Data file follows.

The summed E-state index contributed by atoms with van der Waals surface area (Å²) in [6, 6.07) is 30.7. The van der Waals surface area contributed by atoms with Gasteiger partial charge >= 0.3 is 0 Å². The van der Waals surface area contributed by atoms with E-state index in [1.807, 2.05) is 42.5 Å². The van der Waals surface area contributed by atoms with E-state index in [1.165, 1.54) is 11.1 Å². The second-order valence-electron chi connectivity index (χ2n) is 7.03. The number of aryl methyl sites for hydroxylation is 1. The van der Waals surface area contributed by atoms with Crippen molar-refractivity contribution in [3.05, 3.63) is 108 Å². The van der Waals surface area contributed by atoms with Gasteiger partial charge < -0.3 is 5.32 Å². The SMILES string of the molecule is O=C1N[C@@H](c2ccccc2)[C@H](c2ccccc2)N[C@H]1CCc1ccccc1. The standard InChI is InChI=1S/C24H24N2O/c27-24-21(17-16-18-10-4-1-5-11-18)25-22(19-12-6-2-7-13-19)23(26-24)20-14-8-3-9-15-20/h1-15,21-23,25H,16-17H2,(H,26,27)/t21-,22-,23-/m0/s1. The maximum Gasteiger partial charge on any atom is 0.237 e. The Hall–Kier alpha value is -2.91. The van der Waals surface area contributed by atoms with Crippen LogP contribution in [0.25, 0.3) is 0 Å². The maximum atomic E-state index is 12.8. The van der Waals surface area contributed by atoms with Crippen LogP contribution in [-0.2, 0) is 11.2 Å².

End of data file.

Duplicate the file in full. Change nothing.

The summed E-state index contributed by atoms with van der Waals surface area (Å²) in [6, 6.07) is 30.7. The van der Waals surface area contributed by atoms with Gasteiger partial charge >= 0.3 is 0 Å². The van der Waals surface area contributed by atoms with E-state index in [1.807, 2.05) is 42.5 Å². The van der Waals surface area contributed by atoms with E-state index in [1.165, 1.54) is 11.1 Å². The second-order valence-electron chi connectivity index (χ2n) is 7.03. The number of aryl methyl sites for hydroxylation is 1. The van der Waals surface area contributed by atoms with Crippen molar-refractivity contribution in [3.05, 3.63) is 108 Å². The van der Waals surface area contributed by atoms with Gasteiger partial charge < -0.3 is 5.32 Å². The SMILES string of the molecule is O=C1N[C@@H](c2ccccc2)[C@H](c2ccccc2)N[C@H]1CCc1ccccc1. The standard InChI is InChI=1S/C24H24N2O/c27-24-21(17-16-18-10-4-1-5-11-18)25-22(19-12-6-2-7-13-19)23(26-24)20-14-8-3-9-15-20/h1-15,21-23,25H,16-17H2,(H,26,27)/t21-,22-,23-/m0/s1. The maximum Gasteiger partial charge on any atom is 0.237 e. The Hall–Kier alpha value is -2.91. The van der Waals surface area contributed by atoms with Crippen LogP contribution in [0.25, 0.3) is 0 Å². The maximum atomic E-state index is 12.8. The van der Waals surface area contributed by atoms with Crippen LogP contribution in [-0.2, 0) is 11.2 Å².